Budget 2021: High Street given a boost as business rates slashed

Budget 2021: High Street given a boost as business rates slashed

The temporary tax cut will apply to over 90 percent of all retail, hospitality and leisure businesses

Budget 2021: High Street given a boost as business rates slashed

Businesses in the retail, hospitality and leisure sectors will receive a 50 percent rates discount for one year, announced Chancellor Rishi Sunak as he delivered his Autumn Budget to the House of Commons on Wednesday.

Eligible businesses will be able to claim the discount on bills up to a maximum of £110,000 – a tax cut worth almost £1.8bn in total.

The cut formed part of a package of business rate reforms. In addition, revaluations will take place every three years as of 2023, and a new investment relief will be introduced to encourage the adoption of green technology.

Aside from the coronavirus relief measures, this is the single biggest cut to business rates in over 30 years, said the Chancellor. He also remarked that the cut contributes to a “simpler, fairer tax system”.

However, whilst welcoming the reforms, industry participants have argued that key omissions in the package are clear.

“With revaluations moved to every three years, the Chancellor has improved the system. However, beyond the immediate cut, this still leaves retailers paying almost five times more in business rates than their share of the economy,” said Chris Sanger, head of tax policy at EY, branding the measures a “halfway house”.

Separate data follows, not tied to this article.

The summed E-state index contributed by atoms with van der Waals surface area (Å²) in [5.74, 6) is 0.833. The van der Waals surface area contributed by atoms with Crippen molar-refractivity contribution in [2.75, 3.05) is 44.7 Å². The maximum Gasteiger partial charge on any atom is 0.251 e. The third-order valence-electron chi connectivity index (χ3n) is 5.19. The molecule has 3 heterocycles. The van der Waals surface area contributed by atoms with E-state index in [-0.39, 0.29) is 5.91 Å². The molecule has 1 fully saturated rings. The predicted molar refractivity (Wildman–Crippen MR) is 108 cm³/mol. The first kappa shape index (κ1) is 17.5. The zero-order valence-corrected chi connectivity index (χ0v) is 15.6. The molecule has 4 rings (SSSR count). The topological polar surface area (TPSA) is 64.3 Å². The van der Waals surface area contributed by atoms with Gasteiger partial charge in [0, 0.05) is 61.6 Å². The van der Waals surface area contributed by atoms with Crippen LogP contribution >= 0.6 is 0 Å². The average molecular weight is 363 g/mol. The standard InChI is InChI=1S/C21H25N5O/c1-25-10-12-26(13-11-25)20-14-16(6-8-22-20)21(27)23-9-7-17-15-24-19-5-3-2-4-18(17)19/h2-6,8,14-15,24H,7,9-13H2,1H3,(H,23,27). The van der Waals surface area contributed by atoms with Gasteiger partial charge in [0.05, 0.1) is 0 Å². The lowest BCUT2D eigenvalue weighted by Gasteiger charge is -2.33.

“The half price offer for the next year will help, but does not address the long-term issue.”

Similar concerns were expressed by Marvin Rust, head of tax at Alvarez & Marsal, again noting missing pieces in the Autumn Budget announcement.

“Business rate relief will be welcomed across the retail, hotel and leisure sectors, but calls to extend the period where the lower VAT rate on the food, accommodation and leisure sectors have disappointingly gone ignored.”

Meanwhile, criticism has been aimed at numerous other areas of the Chancellor’s Budget. These include a lack of meaningful investment in recovery, levelling up and net zero initiatives.

“Despite his rhetoric and flurry of piecemeal spending announcements, the Chancellor’s overall package reveals his reluctance and real failure to invest enough in achieving his stated aims,” said Carys Roberts, executive director at the Institute for Public Policy Research.

“This budget failed to reset the economy and put it on track to a more prosperous, low carbon and fair future.”

Sunak also told the MPs that the Office for Budget Responsibility (OBR) has revised its forecast for the UK economy. It now expects GDP growth of 6.5 percent, up from its original estimate of four percent.

Similar revisions were made to unemployment projections, with the OBR expecting unemployment to peak at 5.2 percent, revised down from 12 percent. That means over two million fewer people out of work than previously feared.

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